This report was released a couple of weeks ago by our friends over at Trendwatching.com. For those of you interested in getting a handle on the upsurge of interest in marketing through virtual worlds and avatars, this is an excellent primer.
Jesse Shannon at Adotas has also published a thoughtful 2 Part Feature on his blog entitled "Marketing's New Manifestation; Why Avatars Best Represent Online User Engagement"
Broad pieces like these, coming on the heels of the recent piece in the Harvard Business Review' entitled "Avatar Based Marketing" are beginning to lay out the broad landscape of virtual worlds and explain to marketers what the advantages are to reaching out to consumers in these environments. What seems clear is that one issue confounding folks is the question of "Who's the person behind the avatar"? In other words, one of primary draws for users entering spaces like Second Life or Habbo Hotel is the basic guarantee of anonymity and escapism the spaces provide. Yet for marketers, knowing who they're reaching is critical.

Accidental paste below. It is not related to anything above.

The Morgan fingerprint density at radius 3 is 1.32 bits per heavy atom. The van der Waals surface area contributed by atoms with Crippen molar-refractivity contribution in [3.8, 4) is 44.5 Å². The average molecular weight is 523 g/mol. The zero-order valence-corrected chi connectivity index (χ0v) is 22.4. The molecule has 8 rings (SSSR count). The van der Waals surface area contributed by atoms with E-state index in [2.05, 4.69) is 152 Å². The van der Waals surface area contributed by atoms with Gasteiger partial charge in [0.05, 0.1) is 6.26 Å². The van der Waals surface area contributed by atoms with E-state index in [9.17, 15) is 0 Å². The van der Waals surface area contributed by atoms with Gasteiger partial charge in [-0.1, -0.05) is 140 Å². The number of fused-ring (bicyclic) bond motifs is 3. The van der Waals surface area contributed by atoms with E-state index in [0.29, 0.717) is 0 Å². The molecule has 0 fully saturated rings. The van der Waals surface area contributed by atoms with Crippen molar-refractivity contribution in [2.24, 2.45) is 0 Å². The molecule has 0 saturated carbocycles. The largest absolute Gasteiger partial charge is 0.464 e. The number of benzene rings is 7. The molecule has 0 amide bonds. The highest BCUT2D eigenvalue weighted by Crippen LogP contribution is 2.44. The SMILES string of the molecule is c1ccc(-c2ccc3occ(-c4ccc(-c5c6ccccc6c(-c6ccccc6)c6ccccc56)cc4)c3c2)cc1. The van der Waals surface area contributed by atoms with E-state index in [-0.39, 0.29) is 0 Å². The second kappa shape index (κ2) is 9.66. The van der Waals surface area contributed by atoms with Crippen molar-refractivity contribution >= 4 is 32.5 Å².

It seems to me that this is an age old problem that is no easier to answer in conventional media or the web than it is in virtual worlds. Think about it -- how do advertisers know who's watching the TV shows they advertise on? They rely on sampling and surveys from companies like AC Nielsen -- the same sort of services will naturally arise for virtual worlds. The problem is that the immersive interface of a virtual world makes it seem harder to figure out than it needs to be -- the optical illusion is that because a 21 year old woman from Peoria can be roleplaying an old man from New York, that somehow clouds the picture.
At the end of the day, the truth is that marketers will reach their audiences the same way they always do -- by providing experiences of value to the demographic. The people they want to reach will flock to these content experiences and they'll bring there friends -- and someday soon the tracking and reporting tools will follow.